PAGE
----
Exchange 12 64-bit: Gartner, Directions on Microsoft, and a new Ferris blog entry

Can I claim dibs on being the first non-MSperson to say this sounded like a bad idea?  I guess maybe I'm a littlemore biased than these...Peter Pawlack of Directions on Microsoftis quoted in InformationWeek, Analyst Criticizes Microsoft Making Exchange 12 Only 64-Bit :"Onlya small subset of the Exchange customer base needs the kind of scalabilitythat 64-bit provides," he said. "I think Microsoft is creatingas many problems as it's solving with Exchange 12. If there was some capabilityavailable only in 64-bit, such as a much greater level of security, thenthat would be an acceptable reason for going solely with 64-bit. Thesame article quotes Gartner's Matt Cain and Stephen Kleynhans:"Thechange will make the typical Exchange version migration slower and morecomplex" and on the same story, FerrisResearch's blog features an alternate viewfrom Richi Jennings (and input from Julie Farris): ...it'sillustrative of the fact that Exchange scales relatively poorly in thereal world. This is because it requires quite high disk I/O bandwidthsto read and write its message store database.A bettingman would say that this is a decision that won't stick... like so manyother things the Exchange team has announced in the last five years.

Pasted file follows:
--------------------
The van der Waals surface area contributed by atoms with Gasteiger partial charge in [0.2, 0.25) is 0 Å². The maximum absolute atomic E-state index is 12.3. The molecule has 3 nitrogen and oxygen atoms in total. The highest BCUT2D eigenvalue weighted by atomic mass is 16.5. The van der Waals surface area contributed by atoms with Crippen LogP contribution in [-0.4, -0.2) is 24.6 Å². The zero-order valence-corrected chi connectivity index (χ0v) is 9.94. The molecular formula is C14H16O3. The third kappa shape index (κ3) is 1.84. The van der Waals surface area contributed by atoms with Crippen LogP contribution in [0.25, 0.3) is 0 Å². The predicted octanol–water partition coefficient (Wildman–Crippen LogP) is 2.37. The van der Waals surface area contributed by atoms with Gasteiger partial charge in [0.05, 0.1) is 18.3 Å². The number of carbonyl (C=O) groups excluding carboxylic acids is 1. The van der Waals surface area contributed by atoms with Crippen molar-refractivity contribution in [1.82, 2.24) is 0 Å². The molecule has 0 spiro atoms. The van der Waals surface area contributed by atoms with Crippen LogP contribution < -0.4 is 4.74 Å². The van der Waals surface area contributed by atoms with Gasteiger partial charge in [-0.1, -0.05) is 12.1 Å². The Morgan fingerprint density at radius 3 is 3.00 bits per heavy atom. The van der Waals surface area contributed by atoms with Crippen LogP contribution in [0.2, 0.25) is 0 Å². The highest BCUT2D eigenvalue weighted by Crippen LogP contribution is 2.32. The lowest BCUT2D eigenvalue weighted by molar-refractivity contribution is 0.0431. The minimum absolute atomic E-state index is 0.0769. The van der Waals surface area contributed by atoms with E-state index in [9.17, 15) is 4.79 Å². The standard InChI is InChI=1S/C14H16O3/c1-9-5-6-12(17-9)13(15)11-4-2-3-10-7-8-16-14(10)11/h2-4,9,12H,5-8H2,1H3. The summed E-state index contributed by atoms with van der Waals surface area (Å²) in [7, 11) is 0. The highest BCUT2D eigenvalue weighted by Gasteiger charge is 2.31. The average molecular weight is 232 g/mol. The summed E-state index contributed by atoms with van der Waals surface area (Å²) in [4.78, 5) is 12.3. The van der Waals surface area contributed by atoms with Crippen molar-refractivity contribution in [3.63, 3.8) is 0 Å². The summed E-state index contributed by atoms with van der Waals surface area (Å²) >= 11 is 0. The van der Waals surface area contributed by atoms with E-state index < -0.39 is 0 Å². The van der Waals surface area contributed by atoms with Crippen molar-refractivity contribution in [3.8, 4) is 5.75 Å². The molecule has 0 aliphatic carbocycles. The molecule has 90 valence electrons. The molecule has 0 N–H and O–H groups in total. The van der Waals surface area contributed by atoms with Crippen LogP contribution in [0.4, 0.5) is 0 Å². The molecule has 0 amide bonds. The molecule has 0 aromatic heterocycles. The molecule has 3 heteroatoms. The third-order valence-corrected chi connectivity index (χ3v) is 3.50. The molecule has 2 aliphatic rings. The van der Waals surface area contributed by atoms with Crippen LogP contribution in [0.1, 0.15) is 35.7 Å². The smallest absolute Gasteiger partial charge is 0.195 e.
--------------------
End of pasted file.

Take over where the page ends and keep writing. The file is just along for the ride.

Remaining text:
Can I claim dibs on being the first non-MS person to say this sounded like a bad idea?  I guess maybe I'm a little more biased than these...

Peter Pawlack of Directions on Microsoft is quoted in Information Week, Analyst Criticizes Microsoft Making Exchange 12 Only 64-Bit :

"Only a small subset of the Exchange customer base needs the kind of scalability that 64-bit provides," he said.

"I think Microsoft is creating as many problems as it's solving with Exchange 12. If there was some capability available only in 64-bit, such as a much greater level of security, then that would be an acceptable reason for going solely with 64-bit.
The same article quotes Gartner's Matt Cain and Stephen Kleynhans:
"The change will make the typical Exchange version migration slower and more complex"
and on the same story, Ferris Research's blog features an alternate view from Richi Jennings (and input from Julie Farris):
...it's illustrative of the fact that Exchange scales relatively poorly in the real world. This is because it requires quite high disk I/O bandwidths to read and write its message store database.
A betting man would say that this is a decision that won't stick... like so many other things the Exchange team has announced in the last five years.

Originally by Ed Brill from Ed Brill on November 21, 2005, 3:08pm

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